Frequently Asked Questions


Teakeak, Tectona Grandis, is a closed grained hardwood with a high natural oil content. This makes it hard wearing, highly resistant to rotting and almost impervious to the effects of sun, rain, frost or snow. These characteristics combine to make it the ideal timber for all outdoor applications. Many other hardwoods are used for outdoor furniture and some are even marketed as ‘teak substitutes’. However, there is no substitute for teak and no other hardwood will perform to the same standard as teak in outdoor conditions.

Teak wood is one of the finest hardwoods available. Because it is only available in a small part of the world and the age of the tree has to be so great to produce ideal wood, it has become a wood that is exclusive to those who can afford it. While the price tag for teak wood furniture may be a little higher than other hardwood furniture, it is because it is almost indestructible and so durable that it will likely outlast its owner! Teak wood does not need to be stained or wax-coat finished and only requires a teak oil rub to regain its original beauty. Teak furniture can be placed anywhere, inside or out, and will weather well.

While there are many fine, durable, beautiful woods, none hold a candle to teak. Teak has a very high natural oil content which makes it almost decay-resistant, which is something that no other wood can boast. Because of the high oil content, teak is essentially waterproof and does not crack or warp due to damp climates. Teak is resistant to termites and other wood pests, which makes it ideal for projects that are usually vulnerable to termite infestation. Teak also gets to brag that it doesn’t crack or turn colors when exposed to metals, which makes it great for building long-lasting furniture. Teak wood has been used to build boat decks — rather, battleships — for centuries because of its water resistance and strength. Today, teak is used anywhere that any other wood is, and is popular for creating bath, spa, and pool furniture because it allows the natural look of wood without the weathered appearance or swelling that other woods take on when exposed to humid environments.

Absolutely, teak is generally graded A, B or C. The different grades refer to the overall quality (contents of oil, the density of grain, and appearance) of the timber. A-grade is the best quality and is usually found at the core of the log (the most established part). The B and C grades are created from the outer rings of the log.

The exact grading process and criteria can get quite technical, but as a rule of thumb, in its raw and unfinished state, the appearance and look of the timber can be used as a gauge. Higher grades are more consistent in grain and color. Lower grades have more timber knots and inconsistencies in grain and shade. However, it can be difficult to differentiate the grade on finished furniture, as some furniture companies treat their timbers with chemicals to achieve an even color and smooth surface.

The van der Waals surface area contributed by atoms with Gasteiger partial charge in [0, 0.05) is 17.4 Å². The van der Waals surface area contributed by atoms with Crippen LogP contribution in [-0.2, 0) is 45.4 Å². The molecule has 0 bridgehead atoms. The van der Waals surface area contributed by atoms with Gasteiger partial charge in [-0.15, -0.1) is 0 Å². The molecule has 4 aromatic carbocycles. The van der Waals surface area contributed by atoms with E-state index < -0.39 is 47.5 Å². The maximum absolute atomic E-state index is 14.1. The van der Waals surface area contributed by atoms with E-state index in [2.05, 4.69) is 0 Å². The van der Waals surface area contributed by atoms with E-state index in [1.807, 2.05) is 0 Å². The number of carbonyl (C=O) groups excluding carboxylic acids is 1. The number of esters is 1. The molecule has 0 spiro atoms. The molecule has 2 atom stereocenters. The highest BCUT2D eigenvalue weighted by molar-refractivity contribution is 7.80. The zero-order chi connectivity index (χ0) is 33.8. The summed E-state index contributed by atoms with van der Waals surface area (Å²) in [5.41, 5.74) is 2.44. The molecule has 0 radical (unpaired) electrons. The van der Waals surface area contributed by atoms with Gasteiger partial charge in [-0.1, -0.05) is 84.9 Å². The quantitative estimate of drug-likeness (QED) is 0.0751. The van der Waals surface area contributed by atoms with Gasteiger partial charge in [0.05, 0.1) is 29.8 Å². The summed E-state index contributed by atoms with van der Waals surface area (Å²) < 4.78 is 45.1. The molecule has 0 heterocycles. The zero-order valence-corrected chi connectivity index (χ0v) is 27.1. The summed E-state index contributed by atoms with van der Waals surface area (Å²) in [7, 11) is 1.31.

Mostly A, AA & AAA grades.  A Grade Teak is the premium center cut of the teak timber and makes up about 30-40% of the timber. It is cut from Teak trees 18 plus years old, and will not have discolorations, knots or variations common to lesser quality teak. The grain of this wood will be tight and even, the color will be consistent and warm with honey and golden wheat tones, and the compounds of the wood will be highly resistant to outdoor conditions, bugs and moisture retention.

Teak wood is a hardwood that offers incredible benefits over other natural materials for use in outdoor furniture, due to the natural compounds that exist in the wood. Natural rubbers and oils help to protect this hardwood from UV damage, moisture, and pest damage and help it to continue to look good many years after you put it into use.

In the A category there are A, AA, and AAA qualities. These are a premium natural material for outdoors because it offers the finest protection and incredible good looks. The natural tendency for A-Grade teak is to patina beautifully into a silvery-grey look, which develops over time in natural conditions including Sunlight and ambient moisture. The integrity of teak wood allows it to weather gracefully, but also maintain its integrity so as not to degrade like other, lesser grades of teak or other hardwoods and softwoods.

Kiln drying removes excess moisture to ensure that dimensions and weight, uniformity and consistency of the timber is all within a tight range of deviation. This means you get a product with accurate dimensions; a beautiful and consistent looking product, and one which showcases the best qualities that teak has to offer.

Our oven kiln drying occurs before the final dimension/shaping production on teak timbers to ensure that any shrinkage and moisture variance issues are controlled. Additionally, it helps the wood to avoid warping and cracking.

We kiln dry our wood in kiln ovens which are measured to result in approximately an 8% moisture content. The wood is then tested for moisture content again before construction to approximately a 10 to 12% moisture content, you won’t have moisture issues with the wood and you’ll be receiving the best quality teak available. The computer controlled tooling we use on our furniture will be able to achieve the most accurate dimensions and our master craftsmen will be able to produce the finest finish.

Our operation has the capability to adjust to different requirements. Anything above 16% moisture would be considered green wood. For indoor requirements it is generally 6% to 8%; for wood flooring, it’s 6% to 9%; and boards and decking for construction, it’s 9% to 14%.

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